Approximately 13,000 facilities, including a wide range of energy industry facilities, would be affected by an Environmental Protection Agency (EPA) proposal to require the nation's major producers of carbon dioxide (CO2) and other greenhouse gases (GHG) to quantify and report their emissions, the EPA said.
The new reporting requirements would apply to suppliers of fossil fuels and industrial chemicals and manufacturers of motor vehicles and engines, as well as large direct emitters of GHG with emissions of at least 25,000 metric tons per year. The emissions data would be used to inform future policy decisions, EPA said.
"Our efforts to confront climate change must be guided by the best possible information," said EPA Administrator Lisa Jackson. "Through this new reporting, we will have comprehensive and accurate data about the production of greenhouse gases."
Suppliers of natural gas and natural gas liquids, coal, coal-based products, coal-based liquid fuels and petroleum, petroleum refineries, manufacturers of coal products, and fossil-fuel fired electric generating units, as well as extractors of natural gas and crude petroleum would all be affected by the regulation. Natural gas and oil systems, including natural gas pipelines and distribution facilities, would also be affected. Along with other government and industrial facilities covered by the proposal, 85-90% of the GHG emitted in the United States would be reported, EPA said.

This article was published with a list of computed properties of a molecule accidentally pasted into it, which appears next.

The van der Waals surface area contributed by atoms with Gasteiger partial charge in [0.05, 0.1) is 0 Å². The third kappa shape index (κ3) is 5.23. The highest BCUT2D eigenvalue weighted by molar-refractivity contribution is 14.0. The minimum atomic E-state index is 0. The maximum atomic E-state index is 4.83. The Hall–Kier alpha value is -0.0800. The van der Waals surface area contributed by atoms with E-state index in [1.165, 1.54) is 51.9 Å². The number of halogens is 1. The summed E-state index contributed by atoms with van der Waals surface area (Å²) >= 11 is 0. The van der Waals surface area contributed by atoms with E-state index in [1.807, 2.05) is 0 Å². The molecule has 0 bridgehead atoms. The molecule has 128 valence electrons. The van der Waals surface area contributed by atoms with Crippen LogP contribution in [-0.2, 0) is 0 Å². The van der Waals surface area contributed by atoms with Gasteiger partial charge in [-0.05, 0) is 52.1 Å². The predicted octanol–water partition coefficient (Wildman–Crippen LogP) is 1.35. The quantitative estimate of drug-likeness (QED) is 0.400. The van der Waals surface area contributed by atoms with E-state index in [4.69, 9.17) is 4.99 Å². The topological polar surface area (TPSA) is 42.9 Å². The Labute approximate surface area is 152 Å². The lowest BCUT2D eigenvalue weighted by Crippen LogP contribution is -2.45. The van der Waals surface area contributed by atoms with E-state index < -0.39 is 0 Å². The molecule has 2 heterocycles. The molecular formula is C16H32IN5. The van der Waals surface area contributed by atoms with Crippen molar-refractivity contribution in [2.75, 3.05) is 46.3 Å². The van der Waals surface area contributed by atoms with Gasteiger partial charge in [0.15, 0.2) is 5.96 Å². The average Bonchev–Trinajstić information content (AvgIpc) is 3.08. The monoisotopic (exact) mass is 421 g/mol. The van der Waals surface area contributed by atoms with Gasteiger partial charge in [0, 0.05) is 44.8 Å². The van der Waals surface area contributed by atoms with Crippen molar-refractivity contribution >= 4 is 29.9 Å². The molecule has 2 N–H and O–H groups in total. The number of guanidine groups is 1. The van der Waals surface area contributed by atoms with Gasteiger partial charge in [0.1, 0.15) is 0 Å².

The first annual report would be submitted to EPA in 2011 for calendar year 2010. EPA estimates that the cost to the private sector of complying with the reporting requirements would be $160 million for the first year. In subsequent years, annualized costs would be $127 million, EPA said.
The gases covered by the proposed rule are CO2, methane, nitrous oxide, hydrofluorocarbons, perfluorocarbons, sulfur hexafluoride and other fluorinated gases including nitrogen trifluoride and hydrofluorinated ethers.
While the proposed rule would not impose emissions reductions, its implications are far-reaching, according to Cambridge Energy Research Associates' Robert LaCount.
"Industries will need to prepare for comprehensive GHG reporting requirements, reevaluate current climate change strategies and assess the implications of a federal GHG cap that may now go forward on an accelerated schedule," LaCount said.
The proposed rule will be open for public comment for 60 days after publication in the Federal Register. Public hearings are scheduled to be held April 6 and 7 in Arlington, VA, and April 16 in Sacramento, CA.
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